- Tactical Briefs
- Collaborative Manufacturing
- Control Panel Optimization
- Embedded systems & Trends
- Energy Efficiency
- Ethernet I/O Networking
- Factory Floor Network Deployment
- Factory Floor Network Reliability
- Fieldbus I/O
- Hands-on Guide to OEE
- HMI, From the Web to the Cloud
- Internet of Things
- Machine Safety
- Machine Safety Standards & Strategies
- Mechatronics @ Work: Insight & Technology Solutions
- Opening Up Your Gateway to Asia
- Real-time Operational Intelligence (RtOI)
- The Future of Industrial PCs
- The power of PackML
| March 29, 2012
Rockwell Acquires Power Systems Maker SoftSwitching
Research shows voltage sags lasting less than two seconds can cause unscheduled downtime. Rockwell Automation now offers a new solution for that problem.
Milwaukee-based automation supplier Rockwell Automation (www.rockwellautomation.com) has purchased the assets of SoftSwitching Technologies (www.softswitch.com), a provider of industrial power quality detection and protection systems, located in Middleton, Wis.
SoftSwitching Technologies’ solutions improve uptime in manufacturing production by identifying and correcting brief power disruptions called voltage sags, which can cause computerized machinery to go off-line, precision instruments to fail, and control systems to shut down. The products will be aligned within the Rockwell Automation Control Products & Solutions operating segment. Terms of the deal were not disclosed.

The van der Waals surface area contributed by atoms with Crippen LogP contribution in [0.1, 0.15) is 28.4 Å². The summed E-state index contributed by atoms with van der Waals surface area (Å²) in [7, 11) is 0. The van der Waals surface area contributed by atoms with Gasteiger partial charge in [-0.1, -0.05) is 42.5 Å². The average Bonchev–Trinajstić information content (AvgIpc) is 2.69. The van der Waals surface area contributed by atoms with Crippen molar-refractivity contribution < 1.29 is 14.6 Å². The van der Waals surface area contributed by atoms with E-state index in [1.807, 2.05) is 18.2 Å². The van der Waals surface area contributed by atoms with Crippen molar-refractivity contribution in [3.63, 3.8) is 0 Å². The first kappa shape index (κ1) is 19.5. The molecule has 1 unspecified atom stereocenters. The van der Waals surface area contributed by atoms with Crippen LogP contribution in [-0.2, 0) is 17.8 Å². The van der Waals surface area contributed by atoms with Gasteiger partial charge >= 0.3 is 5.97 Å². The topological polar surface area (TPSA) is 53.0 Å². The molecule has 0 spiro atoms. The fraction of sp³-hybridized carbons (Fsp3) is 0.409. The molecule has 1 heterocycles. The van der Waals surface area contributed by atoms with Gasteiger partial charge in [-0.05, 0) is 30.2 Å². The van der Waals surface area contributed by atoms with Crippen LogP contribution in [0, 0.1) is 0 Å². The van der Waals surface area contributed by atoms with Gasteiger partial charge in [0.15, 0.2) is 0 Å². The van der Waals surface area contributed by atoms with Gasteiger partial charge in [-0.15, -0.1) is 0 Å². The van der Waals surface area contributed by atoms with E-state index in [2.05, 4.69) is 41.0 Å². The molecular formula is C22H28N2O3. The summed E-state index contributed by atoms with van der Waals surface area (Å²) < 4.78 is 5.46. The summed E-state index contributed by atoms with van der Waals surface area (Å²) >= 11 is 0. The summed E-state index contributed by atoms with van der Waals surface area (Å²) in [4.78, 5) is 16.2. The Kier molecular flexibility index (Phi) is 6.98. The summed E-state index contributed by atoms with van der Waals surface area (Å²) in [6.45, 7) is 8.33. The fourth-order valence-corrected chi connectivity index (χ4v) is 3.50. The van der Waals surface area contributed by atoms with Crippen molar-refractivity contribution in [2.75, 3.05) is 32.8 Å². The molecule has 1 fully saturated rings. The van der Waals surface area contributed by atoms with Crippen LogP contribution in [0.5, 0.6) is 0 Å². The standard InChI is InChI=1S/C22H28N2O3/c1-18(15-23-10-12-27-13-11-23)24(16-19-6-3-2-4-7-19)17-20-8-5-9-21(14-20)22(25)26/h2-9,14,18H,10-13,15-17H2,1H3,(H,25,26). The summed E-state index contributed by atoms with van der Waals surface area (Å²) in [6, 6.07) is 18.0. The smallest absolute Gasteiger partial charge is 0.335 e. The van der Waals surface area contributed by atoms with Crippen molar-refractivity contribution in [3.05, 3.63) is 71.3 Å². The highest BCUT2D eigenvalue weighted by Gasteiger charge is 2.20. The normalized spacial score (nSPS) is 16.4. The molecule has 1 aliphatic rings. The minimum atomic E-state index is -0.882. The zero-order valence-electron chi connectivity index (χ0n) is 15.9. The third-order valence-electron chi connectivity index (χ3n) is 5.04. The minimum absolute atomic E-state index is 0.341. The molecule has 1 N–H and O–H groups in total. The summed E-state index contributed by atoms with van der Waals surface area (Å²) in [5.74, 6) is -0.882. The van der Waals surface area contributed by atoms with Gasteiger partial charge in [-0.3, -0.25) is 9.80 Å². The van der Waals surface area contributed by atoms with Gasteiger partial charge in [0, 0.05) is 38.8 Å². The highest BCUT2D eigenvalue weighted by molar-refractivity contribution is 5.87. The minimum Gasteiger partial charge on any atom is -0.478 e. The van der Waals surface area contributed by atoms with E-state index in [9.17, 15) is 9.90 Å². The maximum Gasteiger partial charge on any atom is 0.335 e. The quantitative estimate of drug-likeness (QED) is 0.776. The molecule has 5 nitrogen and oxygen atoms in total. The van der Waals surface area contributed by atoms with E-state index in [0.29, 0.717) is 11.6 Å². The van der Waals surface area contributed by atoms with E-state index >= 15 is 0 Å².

“Brief power disruptions account for up to 70 percent of all unscheduled downtime in manufacturing today,” said Bob Lennon, Rockwell Automation vice president of industrial components. “Studies show that most of these events are caused by voltage sags lasting less than two seconds. SoftSwitching Technologies’ products strengthen our capabilities in plant-wide optimization, complement our current power quality solutions and protect our customers’ manufacturing assets.”
Professor Deepak Divan established the company when he was associate director of the WEMPEC consortium at the University of Wisconsin, and the company has released a number of power management products based on its patented technology. Key customers include both middle market firms and blue chip companies including General Motors, Chrysler, Ford, BMW, Honda, Applied Materials, Texas Instruments, Motorola, Hynix, Kraft, General Mills, Campbell’s, ConAgra and Anheuser-Busch.
SoftSwitching Technologies’ battery-free, environmentally friendly products are said to provide cost and performance advantages over battery-based, three-phase uninterruptible power supplies or constant voltage transformers. The global, centralized intelligent network system also provides power grid alerts so manufacturers can monitor activity and correlate power quality events with unscheduled downtime, saving hours of guesswork and mechanical diagnostics.
“This acquisition provides the necessary resources to extend all SoftSwitching Technologies’ unique technologies into many more applications through the Rockwell Automation global channels network,” said Jason Doescher, SoftSwitching Technologies’ chief financial officer.
E-Book Special Report
IT Delivers on Automation’s Promise
Sign up to receive timely updates from the editors at Automation World and download this FREE Special Report on the transformative power of data in manufacturing. By integrating information and automation technologies, manufacturers are finally achieving major gains in productivity from their automated systems.